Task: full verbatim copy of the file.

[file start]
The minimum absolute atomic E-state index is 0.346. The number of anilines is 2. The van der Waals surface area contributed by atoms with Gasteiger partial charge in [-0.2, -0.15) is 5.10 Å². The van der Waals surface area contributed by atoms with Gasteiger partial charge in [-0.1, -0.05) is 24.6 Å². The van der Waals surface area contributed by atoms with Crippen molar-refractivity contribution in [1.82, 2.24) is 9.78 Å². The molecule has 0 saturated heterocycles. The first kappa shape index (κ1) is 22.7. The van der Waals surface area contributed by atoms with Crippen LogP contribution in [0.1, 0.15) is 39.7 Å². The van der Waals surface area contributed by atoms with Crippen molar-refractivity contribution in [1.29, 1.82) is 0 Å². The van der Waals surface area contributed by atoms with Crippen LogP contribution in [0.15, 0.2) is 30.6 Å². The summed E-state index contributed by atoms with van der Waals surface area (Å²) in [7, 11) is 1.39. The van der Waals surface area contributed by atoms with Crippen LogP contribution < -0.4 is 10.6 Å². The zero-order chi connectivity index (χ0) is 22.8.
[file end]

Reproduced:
The minimum absolute atomic E-state index is 0.346. The number of anilines is 2. The van der Waals surface area contributed by atoms with Gasteiger partial charge in [-0.2, -0.15) is 5.10 Å². The van der Waals surface area contributed by atoms with Gasteiger partial charge in [-0.1, -0.05) is 24.6 Å². The van der Waals surface area contributed by atoms with Crippen molar-refractivity contribution in [1.82, 2.24) is 9.78 Å². The molecule has 0 saturated heterocycles. The first kappa shape index (κ1) is 22.7. The van der Waals surface area contributed by atoms with Crippen LogP contribution in [0.1, 0.15) is 39.7 Å². The van der Waals surface area contributed by atoms with Crippen molar-refractivity contribution in [1.29, 1.82) is 0 Å². The van der Waals surface area contributed by atoms with Crippen LogP contribution in [0.15, 0.2) is 30.6 Å². The summed E-state index contributed by atoms with van der Waals surface area (Å²) in [7, 11) is 1.39. The van der Waals surface area contributed by atoms with Crippen LogP contribution < -0.4 is 10.6 Å². The zero-order chi connectivity index (χ0) is 22.8.